One would think the king might take that a bit seriously.  However, here’s how the chapter ends:  “Then Hezekiah said to Isaiah, ‘The word of the Lord that you have spoken is good.’  For he thought, ‘There will be peace and security in my days’” (v. 8).

I once used this story in a high school baccalaureate service.  The message was basically how not to approach the future.  Don’t imitate Hezekiah.  The king is okay with what Isaiah tells him.  As long as things don’t fall apart while I’m still breathing, that’s fine!  Let future generations clean up after me.

There is always the temptation to lose faith in the future, whether we think of it as our own contribution and responsibility, our trust in promises of God, or perhaps our collaboration with the unfolding evolution of the cosmos.

If Hezekiah’s version of the future is unfaithful, we can see a very different version in the book of Jeremiah.  The day that Isaiah feared has arrived.  The tiny land of Judah has been swept up in the expanding Babylonian Empire.  The prophet Jeremiah has warned his people that fighting the Babylonians is useless.  However, they can still mend their corrupt ways, but that’s not something many people want to hear.  With war, the destruction of the temple, and people being sent into exile, the future seems bleak indeed.

His highly unpopular message has seen Jeremiah forced to endure mocking, ill-treatment, arrest, and even torture.  More than once, he succumbs to despair.  Nonetheless, he manages to retain a thread of hope.

Nowhere is that better exemplified than when he sends a letter to the exiles in Babylon.  Though they might understandably become locked in bitterness, the prophet has a word from God to inspire confidence in the future.  In chapter 29, the people there are encouraged to embrace what could be called “the new normal.”  The word is to “seek the welfare of the city where I have sent you into exile, and pray to the Lord on its behalf, for in its welfare you will find your welfare” (v. 7).  In a verse whose context is sometimes forgotten, we hear, “For surely I know the plans I have for you, says the Lord, plans for your welfare and not for harm, to give you a future with hope” (v. 11).

So while Hezekiah’s vision of the future may euphemistically be called “blind,” Jeremiah’s vision is flooded with the burning fire that he says is “shut up within [his] bones” (20:9).

How is our vision of the future?  Are we heading toward a dead end?  Are we running on a treadmill?  Do we wonder what we will leave to generations to come?  Do we even think about it?

Do we greet the new day with joy?  (Please note that I’m not referring to joy as simply an emotional state, but as a spiritual and deeply aware state.) 

Do we long for the future, understanding that the future begins right now?

07 April 2015

I'm still you



I heard an ugly rumor that the dry-witted detective show Backstrom will likely not survive to see a second season.  I recently started catching up with the episodes, and I love Rainn Wilson’s quirky straight-faced irritable sort of comedy.  (With a resumé that includes Dwight Schrute from The Office, what more can be said?)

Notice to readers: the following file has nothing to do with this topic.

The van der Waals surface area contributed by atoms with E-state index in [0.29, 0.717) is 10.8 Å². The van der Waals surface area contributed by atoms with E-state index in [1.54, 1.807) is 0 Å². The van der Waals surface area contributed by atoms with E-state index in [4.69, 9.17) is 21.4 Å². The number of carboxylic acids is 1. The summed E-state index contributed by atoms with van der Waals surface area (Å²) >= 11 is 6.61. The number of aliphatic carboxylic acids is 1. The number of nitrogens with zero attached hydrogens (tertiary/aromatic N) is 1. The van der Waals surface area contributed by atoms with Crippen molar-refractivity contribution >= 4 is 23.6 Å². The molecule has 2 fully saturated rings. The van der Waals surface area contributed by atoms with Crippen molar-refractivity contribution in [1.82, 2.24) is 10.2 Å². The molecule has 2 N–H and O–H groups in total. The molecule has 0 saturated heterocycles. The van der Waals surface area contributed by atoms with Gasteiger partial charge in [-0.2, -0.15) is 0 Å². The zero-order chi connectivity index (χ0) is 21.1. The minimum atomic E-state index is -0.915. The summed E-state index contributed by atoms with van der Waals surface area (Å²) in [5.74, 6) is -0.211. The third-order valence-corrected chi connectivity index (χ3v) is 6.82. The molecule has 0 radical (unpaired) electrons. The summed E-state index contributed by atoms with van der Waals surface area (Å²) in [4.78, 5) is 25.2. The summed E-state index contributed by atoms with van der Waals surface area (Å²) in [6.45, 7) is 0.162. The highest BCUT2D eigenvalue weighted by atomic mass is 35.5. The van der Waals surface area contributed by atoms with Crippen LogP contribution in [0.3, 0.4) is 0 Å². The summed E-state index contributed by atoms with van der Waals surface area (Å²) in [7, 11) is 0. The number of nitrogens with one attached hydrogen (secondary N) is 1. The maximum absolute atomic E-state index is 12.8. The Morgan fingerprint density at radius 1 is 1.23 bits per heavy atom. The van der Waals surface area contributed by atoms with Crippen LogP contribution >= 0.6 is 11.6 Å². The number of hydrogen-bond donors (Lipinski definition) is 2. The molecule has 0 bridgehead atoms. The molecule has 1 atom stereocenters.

His methodology of investigation that begins with “I’m you…” is reminiscent of Hugh Dancy’s Will Graham on the television version of Hannibal, in which he enters the mind of a killer.  But it’s not quite so dark! 

So here we go—Backstrom to me.  “I’m you…  For some reason, you would lament watching my foolish but dead-on analysis of a situation.  What does that say about you?  Are you living vicariously through me?  Does my self-assured confidence, if misplaced and soaked with a lifestyle that endangers my health, appeal to you?  You have gifts and abilities, but often have trouble translating them to the real world.  Take a lesson from me, plunge ahead, even if it gets you in trouble.”

05 April 2015

The Lord is risen light forever



God is the Name and the Nameless.
God is the utterly recognizable and the completely baffling! 
God is love flowing through me and love unknown.

God revealed the covenant name to Moses, but Solomon also said that God dwells in thick darkness.

Jesus as Son of Man is the essential, true human.
Jesus as Son of God is the crucified and triumphant.
Jesus as the ascended one is the cosmic Christ, filling all things.

Jesus is the paradox who lays aside power and glory to embrace poverty and denigration.

The Holy Spirit is the awareness who kindles within me the fire of the Word.
The Holy Spirit is courage for my cowardice, passion for my indifference.
The Holy Spirit is the divine energy binding together all of creation.

The Holy Spirit is the playful, joyous, and poetic God who comes to us, bringing empowerment to live life as we were meant to.

And what about the church, the body of Christ, the sisters and brothers of Jesus Christ?
There many biblical images of the church.  I might add:
The church is where my faith becomes real, where it takes on flesh and blood.
The church is where I am held accountable, and where I am to hold others accountable.
The church is always on the way, but not yet reaching the goal in this life.

The church is composed of those, who as Paul says, for whom Christ has broken down the dividing wall.  We erect walls between Jew and Gentile, male and female, young and old, various sexual and political orientations, ethnic groups of all kind, and any number of other ways in which we substitute human distinctions for God’s.  The church humbly sets aside our ways for God’s ways, as revealed through the one who is given for the life of the world, Jesus Christ. 

The Lord is risen light forever